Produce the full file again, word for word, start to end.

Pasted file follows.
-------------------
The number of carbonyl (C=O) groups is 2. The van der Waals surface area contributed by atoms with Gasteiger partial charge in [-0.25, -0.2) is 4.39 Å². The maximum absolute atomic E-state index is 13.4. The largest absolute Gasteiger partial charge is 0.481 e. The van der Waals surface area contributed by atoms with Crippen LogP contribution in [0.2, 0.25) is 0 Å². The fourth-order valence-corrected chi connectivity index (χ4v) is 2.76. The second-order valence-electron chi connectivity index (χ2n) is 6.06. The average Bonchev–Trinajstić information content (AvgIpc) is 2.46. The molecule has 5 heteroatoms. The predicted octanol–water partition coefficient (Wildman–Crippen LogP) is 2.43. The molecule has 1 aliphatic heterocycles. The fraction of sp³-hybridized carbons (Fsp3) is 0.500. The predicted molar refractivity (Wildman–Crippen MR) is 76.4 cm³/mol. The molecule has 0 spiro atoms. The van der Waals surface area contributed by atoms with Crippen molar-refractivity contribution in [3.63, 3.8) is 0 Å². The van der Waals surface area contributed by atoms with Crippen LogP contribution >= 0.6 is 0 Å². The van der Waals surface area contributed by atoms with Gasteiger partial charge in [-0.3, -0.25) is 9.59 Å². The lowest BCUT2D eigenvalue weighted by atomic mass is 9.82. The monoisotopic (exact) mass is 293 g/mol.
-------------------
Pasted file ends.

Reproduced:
The number of carbonyl (C=O) groups is 2. The van der Waals surface area contributed by atoms with Gasteiger partial charge in [-0.25, -0.2) is 4.39 Å². The maximum absolute atomic E-state index is 13.4. The largest absolute Gasteiger partial charge is 0.481 e. The van der Waals surface area contributed by atoms with Crippen LogP contribution in [0.2, 0.25) is 0 Å². The fourth-order valence-corrected chi connectivity index (χ4v) is 2.76. The second-order valence-electron chi connectivity index (χ2n) is 6.06. The average Bonchev–Trinajstić information content (AvgIpc) is 2.46. The molecule has 5 heteroatoms. The predicted octanol–water partition coefficient (Wildman–Crippen LogP) is 2.43. The molecule has 1 aliphatic heterocycles. The fraction of sp³-hybridized carbons (Fsp3) is 0.500. The predicted molar refractivity (Wildman–Crippen MR) is 76.4 cm³/mol. The molecule has 0 spiro atoms. The van der Waals surface area contributed by atoms with Crippen molar-refractivity contribution in [3.63, 3.8) is 0 Å². The van der Waals surface area contributed by atoms with Crippen LogP contribution >= 0.6 is 0 Å². The van der Waals surface area contributed by atoms with Gasteiger partial charge in [-0.3, -0.25) is 9.59 Å². The lowest BCUT2D eigenvalue weighted by atomic mass is 9.82. The monoisotopic (exact) mass is 293 g/mol.